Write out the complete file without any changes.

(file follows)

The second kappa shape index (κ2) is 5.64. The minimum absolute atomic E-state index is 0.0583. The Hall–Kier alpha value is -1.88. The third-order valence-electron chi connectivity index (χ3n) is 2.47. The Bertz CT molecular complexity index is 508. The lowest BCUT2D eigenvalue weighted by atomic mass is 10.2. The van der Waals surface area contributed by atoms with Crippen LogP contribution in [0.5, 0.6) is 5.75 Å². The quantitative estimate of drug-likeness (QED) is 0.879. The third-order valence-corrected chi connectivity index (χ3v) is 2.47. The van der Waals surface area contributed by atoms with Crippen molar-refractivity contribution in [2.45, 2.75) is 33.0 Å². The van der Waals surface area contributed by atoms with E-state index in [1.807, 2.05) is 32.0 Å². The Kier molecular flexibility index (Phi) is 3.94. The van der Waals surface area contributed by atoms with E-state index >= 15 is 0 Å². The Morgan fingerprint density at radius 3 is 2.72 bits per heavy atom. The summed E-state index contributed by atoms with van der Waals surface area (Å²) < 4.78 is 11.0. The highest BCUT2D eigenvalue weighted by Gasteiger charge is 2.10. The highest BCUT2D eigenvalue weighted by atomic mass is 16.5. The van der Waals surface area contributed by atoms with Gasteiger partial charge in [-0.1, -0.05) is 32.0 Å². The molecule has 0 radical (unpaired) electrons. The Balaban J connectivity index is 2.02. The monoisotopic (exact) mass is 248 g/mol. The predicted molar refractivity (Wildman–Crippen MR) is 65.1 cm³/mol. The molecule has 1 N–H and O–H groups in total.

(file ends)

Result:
The second kappa shape index (κ2) is 5.64. The minimum absolute atomic E-state index is 0.0583. The Hall–Kier alpha value is -1.88. The third-order valence-electron chi connectivity index (χ3n) is 2.47. The Bertz CT molecular complexity index is 508. The lowest BCUT2D eigenvalue weighted by atomic mass is 10.2. The van der Waals surface area contributed by atoms with Crippen LogP contribution in [0.5, 0.6) is 5.75 Å². The quantitative estimate of drug-likeness (QED) is 0.879. The third-order valence-corrected chi connectivity index (χ3v) is 2.47. The van der Waals surface area contributed by atoms with Crippen molar-refractivity contribution in [2.45, 2.75) is 33.0 Å². The van der Waals surface area contributed by atoms with E-state index in [1.807, 2.05) is 32.0 Å². The Kier molecular flexibility index (Phi) is 3.94. The van der Waals surface area contributed by atoms with E-state index >= 15 is 0 Å². The Morgan fingerprint density at radius 3 is 2.72 bits per heavy atom. The summed E-state index contributed by atoms with van der Waals surface area (Å²) < 4.78 is 11.0. The highest BCUT2D eigenvalue weighted by Gasteiger charge is 2.10. The highest BCUT2D eigenvalue weighted by atomic mass is 16.5. The van der Waals surface area contributed by atoms with Gasteiger partial charge in [-0.1, -0.05) is 32.0 Å². The molecule has 0 radical (unpaired) electrons. The Balaban J connectivity index is 2.02. The monoisotopic (exact) mass is 248 g/mol. The predicted molar refractivity (Wildman–Crippen MR) is 65.1 cm³/mol. The molecule has 1 N–H and O–H groups in total.